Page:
Data, much like design, isn’t just data analysts and engineers and scientists. Data is also a conversation between data practitioners and their stakeholders, whether they’re data PMs, or leaders in Sales, Marketing, Customer Success, Finance, or any other data-reliant department (which these days, is every department).
Yes, data is also the tables, and sheets, and CSVs, but it’s also the pipelines and integrations between systems, it’s the Reverse ETL Platforms and data catalogs and observability and lineage. Data is about how the handoff between a stakeholder and a data PM is done, it’s about the analyst building out the product and the acceptance testing and the iterations and improvements all along the way. It’s not just tools, or outputs, but an entire system.
Data works best when the entire feedback loop from ideation to production is an iterative process. When Stitch Fix built the Tinder for Clothes it was through a collaborative process of looking at the data they had, the results they wanted, and taking a step back and reinventing the data generation process to build a car instead of a faster horse. It wasn’t enough to ask users for more survey data, but to completely change the question and how users interacted with a service to give meaningful data that captured their emotion and not their rational thoughts.
Tightening the feedback loop of collaboration allows for non-linear returns on the process. Design can be drafted simultaneously with the product, allowing feedback to flow in both directions throughout the process.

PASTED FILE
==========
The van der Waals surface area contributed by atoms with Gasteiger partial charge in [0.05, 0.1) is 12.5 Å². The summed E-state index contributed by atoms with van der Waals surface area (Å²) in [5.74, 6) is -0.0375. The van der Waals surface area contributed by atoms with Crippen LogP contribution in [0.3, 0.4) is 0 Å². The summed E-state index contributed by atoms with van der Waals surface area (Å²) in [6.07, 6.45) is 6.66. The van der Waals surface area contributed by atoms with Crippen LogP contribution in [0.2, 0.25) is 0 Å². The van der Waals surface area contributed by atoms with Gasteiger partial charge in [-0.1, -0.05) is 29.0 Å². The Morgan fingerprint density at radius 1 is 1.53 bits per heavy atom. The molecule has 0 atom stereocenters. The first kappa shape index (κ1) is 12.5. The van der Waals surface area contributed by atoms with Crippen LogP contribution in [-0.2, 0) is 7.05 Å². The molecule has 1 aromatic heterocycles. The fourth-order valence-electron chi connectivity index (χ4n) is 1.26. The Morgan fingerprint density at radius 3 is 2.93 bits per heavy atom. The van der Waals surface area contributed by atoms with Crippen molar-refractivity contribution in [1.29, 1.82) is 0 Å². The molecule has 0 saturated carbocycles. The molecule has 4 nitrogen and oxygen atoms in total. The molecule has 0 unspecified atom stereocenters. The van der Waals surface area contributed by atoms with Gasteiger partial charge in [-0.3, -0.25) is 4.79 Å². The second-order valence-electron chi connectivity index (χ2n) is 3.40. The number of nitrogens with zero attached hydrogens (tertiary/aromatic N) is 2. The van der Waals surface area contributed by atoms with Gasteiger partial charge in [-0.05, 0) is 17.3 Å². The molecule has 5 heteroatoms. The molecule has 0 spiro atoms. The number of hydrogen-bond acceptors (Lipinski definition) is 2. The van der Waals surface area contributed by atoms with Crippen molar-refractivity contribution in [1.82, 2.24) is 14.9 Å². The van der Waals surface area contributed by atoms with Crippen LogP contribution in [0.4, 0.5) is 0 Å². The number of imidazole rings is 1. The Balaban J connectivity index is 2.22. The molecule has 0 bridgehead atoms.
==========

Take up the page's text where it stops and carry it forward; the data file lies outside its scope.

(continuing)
The lack of a real feedback loop in building data assets, be it dashboards, dbt models, or answers to one-off questions, has been the main source of frustration for analysts. It’s not a tooling problem, but a design problem.
We gather requirements, pull the data, analyze it, make assumptions, build a view, and then stare at our stakeholders wondering why they can’t use the seventeen filters we surreptitiously placed for them.
We pull open our favorite tool, spend time trying to answer a question, and then opine about how self-serve is a myth.
What we’re missing is what Figma has solved for designers: bringing the collaboration process inline with the assets to allow for better handoffs and feedback.
This is where tools like Hex really start to shine and why my excitement about the product has people thinking I’m being paid off. (I’m not but I will accept shares).
Tools like Hex, or Hightouch’s Audiences, help bring non-data-practitioners into the data practice. With Hex, I’ve built internal tools quickly, with easy access to CSVs, Databases, and manually input data. It’s simple to build an app in the logic view and then work with a stakeholder in real-time as you iterate on the design and check your assumptions.